Political Censorship at UT–Austin

October 9, 2008

Late yesterday afternoon, in a brazen act of censorship on campus, the University of Texas at Austin (UT) ruled against two students who have refused to remove political signs posted on their dormitory door and window, according to a report from The Daily Texan this morning. Connor Kincaid and Blake Kincaid reportedly had until 7 PM Wednesday evening to remove the signs; as of 9:30 PM, the signs remained posted. Both students have been told that failure to comply will result in an administrative block against registration for spring classes, a punishment equivalent to expulsion.

The UT policies governing the posting of signs, both in dormitory windows and doors, have been criticized jointly by both the University Democrats and the College Republicans. UT’s insistence on enforcing the policies in this instance has resulted in widespread media attention. However, according to The Daily Texan, UT is publicly defending its stance:

Jeffery Graves, associate vice president for legal affairs, said the University does not have an aesthetics policy but instead has rules that limit the locations of signs throughout campus.

"It is our view that placing a sign in a window has the same effect as putting it on a wall," Graves said. "We want to prevent things plastered around campus willy-nilly."

Amazingly, Graves also told The Daily Texan that UT "encourage[s] rather than suppress[es] free speech." Could have fooled the Kincaids!

Cases like Ward v. Rock Against Racism, 491 U.S. 781 (1989), make clear that public universities, as government instrumentalities, are permitted by law to enforce reasonable time, place and manner restrictions on the exercise of the First Amendment right to free expression on campus. However, any such restrictions must be content-neutral, must be narrowly tailored to serve a significant government interest, and must provide "ample alternative channels" for the expression at issue.

In light of this allowance, let’s examine the UT regulations. UT’s window policy bans "advertisements, posters, flags, clothing or any externally visible display," and the door policy allows for the posting of "two 8.5" x 11" flyers." The policies are content-neutrali.e., there’s no specific ban against political signsinsofar as they ban "any externally visible display." Further, we can (hopefully) presume that ample alternative channels for student political expression, including posting political signs, exist on campus. So far, so good, even if the policy enforcement feels intuitively like a violation of the First Amendment.

The real question for me, however, is what significant government interest does this dorm signage ban further? Graves seems to suggest that UT has a general desire to maintain an aesthetic order, rather than allow signs being "plastered around campus willy-nilly." I’m not at all sure that this generalized desire for order counts as a significant government interestbut I’m also sure that if this matter went to litigation, UT would likely scramble to think of better reasons. It also seems a bit of a stretch to suggest, as Graves does, that signs in dorm room windows are the aesthetic equivalent of signs posted on a random campus wall. So again, while this policy feels substantively wrongespecially given the university’s extraordinarily heavy-handed approach to enforcement thus farwhether or not it in fact is violative of the First Amendment would likely be a surprisingly close call, were the matter to go to court.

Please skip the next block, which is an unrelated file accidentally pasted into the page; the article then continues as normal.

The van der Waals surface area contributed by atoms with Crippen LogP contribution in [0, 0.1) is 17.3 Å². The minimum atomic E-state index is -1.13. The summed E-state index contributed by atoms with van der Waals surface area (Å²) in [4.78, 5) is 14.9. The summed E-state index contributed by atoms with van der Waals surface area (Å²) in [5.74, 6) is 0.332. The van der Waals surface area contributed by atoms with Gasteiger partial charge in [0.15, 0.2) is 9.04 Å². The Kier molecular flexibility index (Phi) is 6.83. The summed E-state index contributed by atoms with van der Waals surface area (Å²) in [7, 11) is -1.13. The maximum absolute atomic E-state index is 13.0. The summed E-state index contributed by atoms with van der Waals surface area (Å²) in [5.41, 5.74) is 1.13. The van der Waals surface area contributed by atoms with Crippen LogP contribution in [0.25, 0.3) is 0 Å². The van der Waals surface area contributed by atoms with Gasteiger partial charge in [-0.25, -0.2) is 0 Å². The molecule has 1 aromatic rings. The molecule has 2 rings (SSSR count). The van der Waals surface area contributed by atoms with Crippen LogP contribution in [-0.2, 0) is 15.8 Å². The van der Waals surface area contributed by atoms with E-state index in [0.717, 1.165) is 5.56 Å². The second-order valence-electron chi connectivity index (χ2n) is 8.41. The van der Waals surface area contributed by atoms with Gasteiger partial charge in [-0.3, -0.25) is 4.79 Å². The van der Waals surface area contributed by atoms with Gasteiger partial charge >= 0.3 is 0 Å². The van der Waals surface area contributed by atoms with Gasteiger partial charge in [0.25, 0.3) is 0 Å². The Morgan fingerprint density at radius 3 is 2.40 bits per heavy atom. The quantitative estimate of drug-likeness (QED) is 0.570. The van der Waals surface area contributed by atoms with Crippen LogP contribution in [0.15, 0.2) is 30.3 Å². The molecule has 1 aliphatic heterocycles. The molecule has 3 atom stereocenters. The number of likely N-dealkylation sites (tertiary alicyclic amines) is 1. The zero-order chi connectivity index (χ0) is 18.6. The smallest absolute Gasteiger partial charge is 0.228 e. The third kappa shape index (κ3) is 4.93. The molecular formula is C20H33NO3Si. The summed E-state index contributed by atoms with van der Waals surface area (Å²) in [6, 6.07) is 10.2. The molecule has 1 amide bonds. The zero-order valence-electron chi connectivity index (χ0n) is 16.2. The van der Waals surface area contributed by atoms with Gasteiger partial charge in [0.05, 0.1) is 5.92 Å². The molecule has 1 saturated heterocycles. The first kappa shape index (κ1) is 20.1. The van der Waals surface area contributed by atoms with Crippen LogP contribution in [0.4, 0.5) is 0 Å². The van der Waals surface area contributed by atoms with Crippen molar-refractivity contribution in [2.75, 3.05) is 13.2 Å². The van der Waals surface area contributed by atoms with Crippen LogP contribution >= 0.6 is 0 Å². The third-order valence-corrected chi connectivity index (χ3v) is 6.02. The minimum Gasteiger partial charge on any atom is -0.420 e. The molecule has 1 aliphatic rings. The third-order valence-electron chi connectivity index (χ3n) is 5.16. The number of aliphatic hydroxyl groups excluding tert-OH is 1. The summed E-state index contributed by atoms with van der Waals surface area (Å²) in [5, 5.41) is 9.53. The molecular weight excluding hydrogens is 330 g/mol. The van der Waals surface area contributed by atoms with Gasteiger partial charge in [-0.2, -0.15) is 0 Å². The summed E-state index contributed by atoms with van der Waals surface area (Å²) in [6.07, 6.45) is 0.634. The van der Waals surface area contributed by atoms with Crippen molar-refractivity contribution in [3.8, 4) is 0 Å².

So there may be better ways to fight what is unquestionably a silly, if not necessarily unconstitutional, ban on student expression in dorm windows and on dorm doors. I am reminded instantly of FIRE’s 2003 case at the University of Alabama, which maintained a similar ban on window hangings. To defeat the ban, students across campus displayed the American flag in their windows. Rather than ban Old Glory, the university abandoned its misguided fight against student expression. All of us here at FIRE are willing to bet that a similar student initiative at UT would prove far more potent than litigation. I certainly think that UT is engaged in censorship; the issue then becomes the best way to defeat it.  

FIRE will of course monitor the situation at UT as it develops. We hope that the university comes to its senses and realizes that political involvement and student expression are to be embraced as essential parts of a modern liberal education, not banned.

Schools:  University of Texas at Austin